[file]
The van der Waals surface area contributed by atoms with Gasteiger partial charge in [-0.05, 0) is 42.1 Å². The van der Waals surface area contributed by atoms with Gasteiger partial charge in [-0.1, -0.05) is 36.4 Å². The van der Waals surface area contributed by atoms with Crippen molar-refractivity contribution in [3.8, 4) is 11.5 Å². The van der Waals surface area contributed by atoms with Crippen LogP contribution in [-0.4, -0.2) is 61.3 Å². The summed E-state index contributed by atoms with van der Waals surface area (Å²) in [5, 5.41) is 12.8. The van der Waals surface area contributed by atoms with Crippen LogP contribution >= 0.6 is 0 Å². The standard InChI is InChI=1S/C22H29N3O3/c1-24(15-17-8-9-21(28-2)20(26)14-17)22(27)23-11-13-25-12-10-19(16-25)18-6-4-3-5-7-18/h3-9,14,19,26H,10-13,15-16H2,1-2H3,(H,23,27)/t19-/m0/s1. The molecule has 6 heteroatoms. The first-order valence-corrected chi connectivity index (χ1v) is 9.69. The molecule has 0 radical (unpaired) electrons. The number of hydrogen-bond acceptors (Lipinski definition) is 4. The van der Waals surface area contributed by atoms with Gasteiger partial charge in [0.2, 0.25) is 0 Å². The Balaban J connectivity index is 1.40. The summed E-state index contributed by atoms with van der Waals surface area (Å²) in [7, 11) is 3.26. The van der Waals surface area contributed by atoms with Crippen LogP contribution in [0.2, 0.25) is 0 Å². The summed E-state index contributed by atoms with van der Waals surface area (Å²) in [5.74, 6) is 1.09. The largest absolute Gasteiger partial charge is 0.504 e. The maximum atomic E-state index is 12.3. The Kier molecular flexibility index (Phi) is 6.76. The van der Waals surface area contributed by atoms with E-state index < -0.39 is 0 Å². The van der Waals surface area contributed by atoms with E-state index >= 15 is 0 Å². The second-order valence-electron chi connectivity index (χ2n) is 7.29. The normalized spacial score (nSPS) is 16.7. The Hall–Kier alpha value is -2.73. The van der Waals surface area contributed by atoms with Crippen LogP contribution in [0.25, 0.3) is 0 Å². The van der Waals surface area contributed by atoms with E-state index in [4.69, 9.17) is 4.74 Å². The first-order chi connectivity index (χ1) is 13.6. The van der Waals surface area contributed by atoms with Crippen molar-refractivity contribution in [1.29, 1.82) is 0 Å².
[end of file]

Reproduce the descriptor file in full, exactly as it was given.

The van der Waals surface area contributed by atoms with Gasteiger partial charge in [-0.05, 0) is 42.1 Å². The van der Waals surface area contributed by atoms with Gasteiger partial charge in [-0.1, -0.05) is 36.4 Å². The van der Waals surface area contributed by atoms with Crippen molar-refractivity contribution in [3.8, 4) is 11.5 Å². The van der Waals surface area contributed by atoms with Crippen LogP contribution in [-0.4, -0.2) is 61.3 Å². The summed E-state index contributed by atoms with van der Waals surface area (Å²) in [5, 5.41) is 12.8. The van der Waals surface area contributed by atoms with Crippen LogP contribution >= 0.6 is 0 Å². The standard InChI is InChI=1S/C22H29N3O3/c1-24(15-17-8-9-21(28-2)20(26)14-17)22(27)23-11-13-25-12-10-19(16-25)18-6-4-3-5-7-18/h3-9,14,19,26H,10-13,15-16H2,1-2H3,(H,23,27)/t19-/m0/s1. The molecule has 6 heteroatoms. The first-order valence-corrected chi connectivity index (χ1v) is 9.69. The molecule has 0 radical (unpaired) electrons. The number of hydrogen-bond acceptors (Lipinski definition) is 4. The van der Waals surface area contributed by atoms with Gasteiger partial charge in [0.2, 0.25) is 0 Å². The Balaban J connectivity index is 1.40. The summed E-state index contributed by atoms with van der Waals surface area (Å²) in [7, 11) is 3.26. The van der Waals surface area contributed by atoms with Crippen LogP contribution in [0.2, 0.25) is 0 Å². The summed E-state index contributed by atoms with van der Waals surface area (Å²) in [5.74, 6) is 1.09. The largest absolute Gasteiger partial charge is 0.504 e. The maximum atomic E-state index is 12.3. The Kier molecular flexibility index (Phi) is 6.76. The van der Waals surface area contributed by atoms with E-state index < -0.39 is 0 Å². The van der Waals surface area contributed by atoms with E-state index >= 15 is 0 Å². The second-order valence-electron chi connectivity index (χ2n) is 7.29. The normalized spacial score (nSPS) is 16.7. The Hall–Kier alpha value is -2.73. The van der Waals surface area contributed by atoms with Crippen LogP contribution in [0.25, 0.3) is 0 Å². The van der Waals surface area contributed by atoms with E-state index in [4.69, 9.17) is 4.74 Å². The first-order chi connectivity index (χ1) is 13.6. The van der Waals surface area contributed by atoms with Crippen molar-refractivity contribution in [1.29, 1.82) is 0 Å².